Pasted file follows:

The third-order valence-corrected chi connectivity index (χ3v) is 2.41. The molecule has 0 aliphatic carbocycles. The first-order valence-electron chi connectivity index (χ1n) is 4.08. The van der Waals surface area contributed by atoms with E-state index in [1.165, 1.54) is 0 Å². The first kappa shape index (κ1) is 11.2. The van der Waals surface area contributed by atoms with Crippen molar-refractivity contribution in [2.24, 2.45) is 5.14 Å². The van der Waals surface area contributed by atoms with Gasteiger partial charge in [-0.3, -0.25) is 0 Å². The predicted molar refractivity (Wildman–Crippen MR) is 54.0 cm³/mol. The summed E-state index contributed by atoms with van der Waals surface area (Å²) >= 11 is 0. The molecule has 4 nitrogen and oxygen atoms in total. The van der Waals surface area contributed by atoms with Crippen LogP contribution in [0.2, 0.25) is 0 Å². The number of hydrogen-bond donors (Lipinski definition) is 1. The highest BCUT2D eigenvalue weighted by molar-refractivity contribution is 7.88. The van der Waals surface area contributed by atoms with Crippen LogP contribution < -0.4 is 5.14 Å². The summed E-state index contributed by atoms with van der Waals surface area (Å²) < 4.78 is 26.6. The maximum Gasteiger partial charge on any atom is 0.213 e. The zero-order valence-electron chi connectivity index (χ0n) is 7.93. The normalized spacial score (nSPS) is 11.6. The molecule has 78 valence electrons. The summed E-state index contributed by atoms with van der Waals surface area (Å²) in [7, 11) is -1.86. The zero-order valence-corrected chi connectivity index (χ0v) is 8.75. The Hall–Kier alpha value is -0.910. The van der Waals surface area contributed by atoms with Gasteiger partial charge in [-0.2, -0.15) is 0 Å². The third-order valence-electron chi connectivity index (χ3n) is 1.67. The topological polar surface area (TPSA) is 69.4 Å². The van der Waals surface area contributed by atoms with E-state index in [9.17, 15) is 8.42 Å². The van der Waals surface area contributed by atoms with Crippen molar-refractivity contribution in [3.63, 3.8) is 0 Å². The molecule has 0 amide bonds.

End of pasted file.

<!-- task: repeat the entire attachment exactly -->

The third-order valence-corrected chi connectivity index (χ3v) is 2.41. The molecule has 0 aliphatic carbocycles. The first-order valence-electron chi connectivity index (χ1n) is 4.08. The van der Waals surface area contributed by atoms with E-state index in [1.165, 1.54) is 0 Å². The first kappa shape index (κ1) is 11.2. The van der Waals surface area contributed by atoms with Crippen molar-refractivity contribution in [2.24, 2.45) is 5.14 Å². The van der Waals surface area contributed by atoms with Gasteiger partial charge in [-0.3, -0.25) is 0 Å². The predicted molar refractivity (Wildman–Crippen MR) is 54.0 cm³/mol. The summed E-state index contributed by atoms with van der Waals surface area (Å²) >= 11 is 0. The molecule has 4 nitrogen and oxygen atoms in total. The van der Waals surface area contributed by atoms with Crippen LogP contribution in [0.2, 0.25) is 0 Å². The number of hydrogen-bond donors (Lipinski definition) is 1. The highest BCUT2D eigenvalue weighted by molar-refractivity contribution is 7.88. The van der Waals surface area contributed by atoms with Crippen LogP contribution < -0.4 is 5.14 Å². The summed E-state index contributed by atoms with van der Waals surface area (Å²) < 4.78 is 26.6. The maximum Gasteiger partial charge on any atom is 0.213 e. The zero-order valence-electron chi connectivity index (χ0n) is 7.93. The normalized spacial score (nSPS) is 11.6. The molecule has 78 valence electrons. The summed E-state index contributed by atoms with van der Waals surface area (Å²) in [7, 11) is -1.86. The zero-order valence-corrected chi connectivity index (χ0v) is 8.75. The Hall–Kier alpha value is -0.910. The van der Waals surface area contributed by atoms with Gasteiger partial charge in [-0.2, -0.15) is 0 Å². The third-order valence-electron chi connectivity index (χ3n) is 1.67. The topological polar surface area (TPSA) is 69.4 Å². The van der Waals surface area contributed by atoms with E-state index in [9.17, 15) is 8.42 Å². The van der Waals surface area contributed by atoms with Crippen molar-refractivity contribution in [3.63, 3.8) is 0 Å². The molecule has 0 amide bonds.